Thursday, November 16, 2006

reinforcement

I admit I have certain partiality to multicultural books, which is why I am always interested in reading about other multicultural authors and how they came to their path. So, Cynthia Chin-Lee's recent article on Papertigers.org is especially fascinating to me. An excerpt on the racism she faced in her own life as follows:

The most dramatic incident of my childhood happened when I was eight and my oldest brother was eighteen. Saving to go to college, Bruce got a job at the local McDonalds in Bethesda, MD, where he commuted by borrowing our uncle's sports car. His co-workers, clearly jealous of his car and his future plans, picked on him. One night, unbeknownst to Bruce, some of his co-workers followed him to our home. In the middle of the night, we got a phone call from our neighbors,"Your car is on fire. We've called the fire station." The car was destroyed as well as one of our heritage magnolia trees. Lucky for us, our house stayed intact and none of us were injured. The investigators never identified the arsonists, but the message seemed clear to our family.


To me, the role of multicultural books have never been more important than now and this article just reinforces it to me.

3 comments:

Sally J said...

Reinforcement of what? Negativity?

I'm just going to say this, I understand how hard it is do be considered a minority and how other people go out of their way to make our lives miserable. There is a lot of racism in this country, that's certainly true, and even my own family has certain preconceived ideas about how far I am "allowed" to go. (Which shows that even our own families continue to be prejudiced against themselves.)

However, a lot of good is coming from these emotions- just look at your books and the direction you have decided to take with your career.

So with every story like this I think you should post why you are grateful for what you have, how much opportunity you have been given in this life, and what plans you have for the future.

I just get tired of stories like this, they are too easy to retell and I don't see the point. We already know things like this happen in our society. Give us something to hope for, lets not focus on the negative all the time. We see it every night on the tele.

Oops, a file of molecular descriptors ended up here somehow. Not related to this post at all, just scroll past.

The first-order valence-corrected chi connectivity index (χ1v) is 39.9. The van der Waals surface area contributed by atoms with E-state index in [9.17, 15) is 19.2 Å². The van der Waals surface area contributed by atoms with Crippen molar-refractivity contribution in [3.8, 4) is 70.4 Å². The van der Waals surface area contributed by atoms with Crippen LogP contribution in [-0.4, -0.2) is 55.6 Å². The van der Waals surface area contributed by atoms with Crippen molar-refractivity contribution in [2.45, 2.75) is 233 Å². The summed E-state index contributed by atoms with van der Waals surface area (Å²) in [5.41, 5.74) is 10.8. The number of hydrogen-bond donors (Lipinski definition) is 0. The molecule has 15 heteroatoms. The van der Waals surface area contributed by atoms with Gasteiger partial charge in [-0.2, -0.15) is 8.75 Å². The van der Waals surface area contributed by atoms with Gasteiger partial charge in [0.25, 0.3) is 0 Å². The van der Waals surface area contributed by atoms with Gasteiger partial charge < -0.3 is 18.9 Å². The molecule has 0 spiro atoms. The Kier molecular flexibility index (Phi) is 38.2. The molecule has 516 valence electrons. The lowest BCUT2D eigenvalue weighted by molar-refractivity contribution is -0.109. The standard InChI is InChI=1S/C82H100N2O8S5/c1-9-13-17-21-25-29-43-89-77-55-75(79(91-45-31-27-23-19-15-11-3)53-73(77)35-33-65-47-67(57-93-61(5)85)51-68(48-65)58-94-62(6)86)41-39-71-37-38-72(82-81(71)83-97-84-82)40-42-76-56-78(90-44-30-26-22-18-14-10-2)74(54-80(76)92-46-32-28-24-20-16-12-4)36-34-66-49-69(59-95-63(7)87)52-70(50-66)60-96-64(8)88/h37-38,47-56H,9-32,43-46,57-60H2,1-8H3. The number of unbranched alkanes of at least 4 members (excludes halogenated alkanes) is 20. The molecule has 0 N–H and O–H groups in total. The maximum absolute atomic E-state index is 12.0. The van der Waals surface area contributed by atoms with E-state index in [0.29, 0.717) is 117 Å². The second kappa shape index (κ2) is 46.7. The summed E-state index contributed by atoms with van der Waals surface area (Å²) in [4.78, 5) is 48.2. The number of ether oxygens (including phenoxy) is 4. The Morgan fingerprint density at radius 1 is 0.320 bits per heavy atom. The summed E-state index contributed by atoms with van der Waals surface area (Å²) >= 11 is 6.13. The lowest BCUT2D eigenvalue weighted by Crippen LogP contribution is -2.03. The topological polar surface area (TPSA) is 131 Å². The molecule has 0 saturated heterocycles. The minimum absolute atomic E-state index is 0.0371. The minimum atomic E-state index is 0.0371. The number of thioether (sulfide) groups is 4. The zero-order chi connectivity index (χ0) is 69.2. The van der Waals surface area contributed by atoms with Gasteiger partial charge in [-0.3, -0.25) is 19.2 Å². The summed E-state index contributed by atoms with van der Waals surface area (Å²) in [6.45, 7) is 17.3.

Grace Lin said...

Hi Sally,

Thanks for your comment. What I meant was that I felt that this was a reinforcement of how important it was to have multicultural books available in our culture.

I am very grateful for what I have and opportunities I have been given; and I'm sorry that you didn't see the point or if in anyway thought I was not grateful. The truth is, I've never been personally exposed to racism of the extent in Cynthia's piece-- which is it had an effect on me and why I wished to share it.

Alvina wrote in her personal blog a while ago about how when people are exposed to positive depictions of other races, their perceptions change and become more positive. My reasoning behind posting this excerpt of Cynthia's essay was not to share a depressing story but to show that there is still a need to do more to change people's perceptions.

I don't think these stories are "too easy to retell." They are not--not to storyteller who experienced it, not for me and obviously not for the listener. And the reason why is because there is an uncomfortable truth behind them that should not be shunted into the closet. I feel that it is important to acknowlege that truth; and the hope comes from knowing that the books we create, support, read and expose to kids are what will change the future.

Bonnie said...

I think you are taking this "story reinforcement" and turing it into a positive affirmation-to do something about an aspect of our culture that is disappointing. I agree with Sally that it isn't good to always focus on the negative, however we shouldn't glaze over the bad by solely focusing on the good. A balance is needed.

Kudos for you for having a strong and clear purpose for your work. A very honorable cause.

It's nice to hear different voices and it's good to use them to say, "There are things we should work on to change and make this country better."